It seemed like there might have been similar thinking in the design of this church building–as real estate was expensive downtown, covering the church with office space could help it afford its location.  However, if that is why the building is mixed-use, it was not inspired by the Auditorium, which was built in the late 1880s.  According the history page of the church’s website, there has been a multipurpose church building on this site since 1858.  The first one was a 4-story structure with stores and businesses on the first two floors and the church above.

First Methodist Church

The new building has a two-story sanctuary on the first floor.  Accounts differ as to how many this can hold (500, 1000, 1200 people).  The second floor has another smaller sanctuary.  Floors three and four hold the accessory rooms–classrooms, meeting rooms, etc.  The parson’s house is also located in the building.  The remaining floors are office space.  The crowning jewel, is a small chapel underneath the steeple.

I regret that I did not take the time to stop and investigate whether I could explore the inside of the building.  As I was focused on a specific task when I came upon the building, I did not even think about trying to see inside.  If you are interested, I found a YouTube video that shows what I take to be the first floor sanctuary and the small chapel under the steeple.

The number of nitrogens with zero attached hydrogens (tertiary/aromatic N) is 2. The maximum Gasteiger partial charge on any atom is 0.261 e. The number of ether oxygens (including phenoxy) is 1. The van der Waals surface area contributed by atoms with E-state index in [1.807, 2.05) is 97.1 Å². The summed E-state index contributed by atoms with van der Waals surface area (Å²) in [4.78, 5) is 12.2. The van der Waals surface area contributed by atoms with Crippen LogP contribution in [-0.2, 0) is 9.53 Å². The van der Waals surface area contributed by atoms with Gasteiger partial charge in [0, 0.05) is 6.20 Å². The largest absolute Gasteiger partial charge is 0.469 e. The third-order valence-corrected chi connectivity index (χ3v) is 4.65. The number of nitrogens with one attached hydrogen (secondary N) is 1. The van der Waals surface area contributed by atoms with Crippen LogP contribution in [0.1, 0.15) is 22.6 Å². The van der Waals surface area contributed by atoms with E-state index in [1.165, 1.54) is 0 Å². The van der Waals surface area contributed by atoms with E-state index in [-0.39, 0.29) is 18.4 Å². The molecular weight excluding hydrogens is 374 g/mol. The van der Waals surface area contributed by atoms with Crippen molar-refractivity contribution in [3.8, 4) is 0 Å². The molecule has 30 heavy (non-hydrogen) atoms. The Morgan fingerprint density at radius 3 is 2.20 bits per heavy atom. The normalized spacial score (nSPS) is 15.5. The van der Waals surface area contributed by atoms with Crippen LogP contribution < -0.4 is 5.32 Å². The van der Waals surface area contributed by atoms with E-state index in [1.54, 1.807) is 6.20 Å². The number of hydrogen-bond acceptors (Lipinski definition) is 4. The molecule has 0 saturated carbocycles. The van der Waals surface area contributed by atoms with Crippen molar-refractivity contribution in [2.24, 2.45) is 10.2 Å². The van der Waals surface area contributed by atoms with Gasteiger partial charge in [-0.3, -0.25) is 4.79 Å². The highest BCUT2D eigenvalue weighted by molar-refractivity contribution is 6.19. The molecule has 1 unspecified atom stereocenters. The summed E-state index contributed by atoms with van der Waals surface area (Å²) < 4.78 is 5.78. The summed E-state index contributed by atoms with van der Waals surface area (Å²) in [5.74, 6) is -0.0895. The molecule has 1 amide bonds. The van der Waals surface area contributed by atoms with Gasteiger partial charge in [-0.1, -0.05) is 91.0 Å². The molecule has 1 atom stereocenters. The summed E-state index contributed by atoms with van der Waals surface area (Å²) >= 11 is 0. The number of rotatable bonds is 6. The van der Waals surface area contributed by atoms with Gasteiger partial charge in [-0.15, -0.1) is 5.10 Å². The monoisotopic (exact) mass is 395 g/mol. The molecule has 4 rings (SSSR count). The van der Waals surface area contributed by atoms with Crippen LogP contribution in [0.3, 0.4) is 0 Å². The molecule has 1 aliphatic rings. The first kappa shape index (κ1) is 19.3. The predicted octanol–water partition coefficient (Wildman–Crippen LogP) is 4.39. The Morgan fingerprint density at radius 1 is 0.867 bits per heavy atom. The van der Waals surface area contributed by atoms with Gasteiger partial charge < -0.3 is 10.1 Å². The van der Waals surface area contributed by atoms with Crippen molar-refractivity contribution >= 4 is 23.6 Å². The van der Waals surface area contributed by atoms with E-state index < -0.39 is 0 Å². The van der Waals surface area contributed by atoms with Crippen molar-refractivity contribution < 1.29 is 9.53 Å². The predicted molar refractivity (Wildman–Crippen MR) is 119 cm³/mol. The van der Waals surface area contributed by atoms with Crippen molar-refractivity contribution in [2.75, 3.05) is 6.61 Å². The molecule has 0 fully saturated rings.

Pedestrian Bridges: Chicago

BP Bridge

There are two pedestrian bridges connecting to Millennium Park in Chicago.  The first I encountered was the BP Bridge.  I admired the undulating silver sculpture above as I walked past and was thrilled to discover it was a pedestrian bridge.  My excited was quickly crushed as the bridge was closed to traffic due to construction at the other end.  I realized that I have become quite addicted to bridge-walking.  I was on my way to see The Bean before renting a bike to ride along the lake, when seeing this bridge completely sidetracked me.  I had a desperate urge to walk a bridge.  Fortunately, there was another pedestrian bridge nearby and while it was not nearly as enticing, it had some interesting parts.

BP Bridge The Nichols Bridgeway

The Nichols Bridgeway connects Millennium Park with the Art Institute of Chicago.  Both ends had space-age-like toughs, which I assumed were supposed to be a fancy drainage system.  If their purpose is a drainage system, the upper end by the Institute has failed and been turned into a wishing well.

Lower Trough Upper Trough/Wishing Well

The part I liked best about this bridge was that while it looked like the surface was level, there were ridges or “speed-bumps” every few feet.  I wondered if these were merely artistic or if they had a functional value like reducing the slipperiness of the bridge during icy conditions.

Bumpy Walkway The Nichols Bridgeway

What is a Bridge? Chicago Edition I

Stetson Ave, Chicago, from the Hyatt